Massage Therapy; working of superficial and deeper layers of muscle and connective tissue using various techniques, to enhance function, aid in the healing process, and promote relaxation and well-being.
Massage Therapy is also recommended by many Chiropractors and Physical Therapists as aftercare therapy.
Massage involves working and acting on the body with pressure – structured, unstructured, stationary, or moving – tension, motion, or vibration, done manually or with mechanical aids.
Target tissues may include muscles, tendons, ligaments, fascia, skin, joints, or other connective tissue, as well as lymphatic vessels, or organs of the gastrointestinal system.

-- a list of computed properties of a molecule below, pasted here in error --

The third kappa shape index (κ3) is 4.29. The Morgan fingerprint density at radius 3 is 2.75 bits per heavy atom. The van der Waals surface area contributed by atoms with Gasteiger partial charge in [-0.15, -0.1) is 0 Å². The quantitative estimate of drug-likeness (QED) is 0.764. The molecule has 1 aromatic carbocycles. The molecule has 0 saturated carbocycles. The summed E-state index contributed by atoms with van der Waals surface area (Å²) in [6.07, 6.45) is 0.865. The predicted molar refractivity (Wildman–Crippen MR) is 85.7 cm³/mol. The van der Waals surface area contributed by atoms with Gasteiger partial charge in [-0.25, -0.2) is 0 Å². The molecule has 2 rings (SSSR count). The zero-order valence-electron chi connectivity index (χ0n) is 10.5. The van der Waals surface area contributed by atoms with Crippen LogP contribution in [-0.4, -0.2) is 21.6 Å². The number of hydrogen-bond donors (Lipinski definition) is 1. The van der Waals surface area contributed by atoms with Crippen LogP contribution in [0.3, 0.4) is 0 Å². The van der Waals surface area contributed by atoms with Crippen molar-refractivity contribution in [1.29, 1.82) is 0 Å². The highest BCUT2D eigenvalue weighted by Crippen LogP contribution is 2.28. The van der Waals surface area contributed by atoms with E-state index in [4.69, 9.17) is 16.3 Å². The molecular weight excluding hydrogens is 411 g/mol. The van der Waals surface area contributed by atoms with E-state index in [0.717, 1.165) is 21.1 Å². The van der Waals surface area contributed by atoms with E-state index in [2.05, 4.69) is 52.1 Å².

Massage can be applied with the hands, fingers, elbows, knees, forearm, and feet. There are over eighty different recognized massage modalities.
Massage involves being treated while lying on a massage table.
Specialized massage tables are used to position clients during massages.
A typical massage table has an easily cleaned, heavily padded surface, and a horseshoe-shaped head support that allows the client to breathe easily while lying face down and can be stationary or portable.
An orthopedic pillow or bolster can be used to correct body positioning.